I grew up in New Zealand. I lived in the same house from the day I was born until I left to go to University. From the age of around 8 good family friends of ours had an avocado orchard so we always had boxes of avocados in our pantry. Whenever we were hungry my mother told us to have avocado on Vogel’s. Vogel’s is a delicious mixed grain bread that is a NZ staple. My mother was really onto something. My 3 siblings and I were fed avocado on toast at every opportunity, well before hipsters in fancy cafes hooked onto it. If we were ‘starving’ she would tell us to put a few slices of tomato on top.
As a result avocado on Vogel’s toast is more than just comfort food. The simplicity of flavors and good ingredients, the crunch of the warm toast, the creamy coolness of the avocado, a sprinkle of salt. It tastes like home, my home. I close my eyes and it tastes like my house on my street. It tastes like 1985. You can really only have it in NZ because you can only get Vogel’s in NZ. Avocado on toast is good, but it’s not avocado on Vogel’s. Whenever I am back to NZ I get my fill of it. It solves most of my problems and makes everything seem right with the world.
I now have three children of my own and we have a comfort food problem. First of all, my husband is from Mississippi and he talks about sweet ice tea (disgusting) and sausage and biscuits (delicious). But for my children, who are living in their third country and have never spent huge amounts of time in either New Zealand or the US, what will home taste like?
It is a particular problem for my 11 year old. Up until about 6 months ago, he had lived his whole life in the UAE and Qatar. His comfort food is shawarma. Chicken shawarma with garlic sauce to be exact. Shawarma is a delicious sandwich recipe made with thinly sliced seasoned chicken from a vertical spit, shredded lettuce, finely diced tomatoes, french fries and garlic or tahini sauce wrapped in thin Arabic bread. People have quite strong feelings about their shawarma, and usually have one place that is more than their favourite, it is a place to which one shows allegiance. The type of bread, the seasoning of the chicken, the sauce, how the meat is sliced from the spit can all lead to arguments. The favourite places are usually a hole in the wall, street side places. You can see the big spit of meat, usually one chicken and one “meat”, you can see the sandwiches being made step by step. My son’s favourite shawarma came from a tiny shop next to Al Rawniq in the fabric Souq in Qatar. Therein lies the problem.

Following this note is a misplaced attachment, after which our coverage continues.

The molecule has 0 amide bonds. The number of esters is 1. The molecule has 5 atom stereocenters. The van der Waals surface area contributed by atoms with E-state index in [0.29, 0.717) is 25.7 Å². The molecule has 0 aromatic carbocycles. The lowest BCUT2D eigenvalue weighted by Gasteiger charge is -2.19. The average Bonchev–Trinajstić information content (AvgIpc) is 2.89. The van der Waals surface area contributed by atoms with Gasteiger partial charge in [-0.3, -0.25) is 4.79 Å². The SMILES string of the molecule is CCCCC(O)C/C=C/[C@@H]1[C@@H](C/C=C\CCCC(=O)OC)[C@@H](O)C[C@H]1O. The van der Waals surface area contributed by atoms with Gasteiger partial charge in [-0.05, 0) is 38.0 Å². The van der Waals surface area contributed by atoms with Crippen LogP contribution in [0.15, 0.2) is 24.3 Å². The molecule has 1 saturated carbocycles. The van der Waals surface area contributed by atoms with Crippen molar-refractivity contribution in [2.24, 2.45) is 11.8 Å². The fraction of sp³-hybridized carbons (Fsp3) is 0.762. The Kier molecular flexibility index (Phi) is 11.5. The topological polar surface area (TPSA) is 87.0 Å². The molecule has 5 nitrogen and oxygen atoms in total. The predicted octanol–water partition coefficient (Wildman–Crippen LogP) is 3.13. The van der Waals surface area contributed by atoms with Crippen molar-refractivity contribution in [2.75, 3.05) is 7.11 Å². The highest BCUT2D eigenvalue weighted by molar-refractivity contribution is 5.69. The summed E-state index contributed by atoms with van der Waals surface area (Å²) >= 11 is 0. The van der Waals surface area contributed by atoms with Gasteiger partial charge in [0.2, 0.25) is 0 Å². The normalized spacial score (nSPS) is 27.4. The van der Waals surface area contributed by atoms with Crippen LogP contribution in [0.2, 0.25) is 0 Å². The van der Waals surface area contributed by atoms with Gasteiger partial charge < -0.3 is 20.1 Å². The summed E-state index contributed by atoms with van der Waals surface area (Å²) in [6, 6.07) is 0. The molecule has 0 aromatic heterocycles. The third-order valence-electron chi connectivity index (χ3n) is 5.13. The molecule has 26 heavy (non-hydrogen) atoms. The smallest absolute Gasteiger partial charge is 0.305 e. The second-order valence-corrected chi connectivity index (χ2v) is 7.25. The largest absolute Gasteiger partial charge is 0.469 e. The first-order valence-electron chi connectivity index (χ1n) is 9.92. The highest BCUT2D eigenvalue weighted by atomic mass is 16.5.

We will not be returning to the Gulf periodically as we do to our ‘home countries’. It’s unlikely we will even be passing through the airports that often and, even if we do, the shawarma you get on the side of the road is not something that is sold in airports. We have some great Arabic restaurants here in Germany, with the big shawarma spits rotating slowly behind the counter. They make a good sandwich, but its not my son’s sandwich, with a specific french fry to chicken ratio, sauce with just the right garlicness and wrapped in a specific way in white paper. For him, what will be his comfort food, what will taste so right that it makes problems go away? Will anything taste like home?
But to be honest, I probably can’t really understand what home will mean to him in 30 years.
Rachel Nelson is a New Zealand expat who has lived and worked in the US, China, Indonesia, Malaysia, the UAE, Qatar and Germany.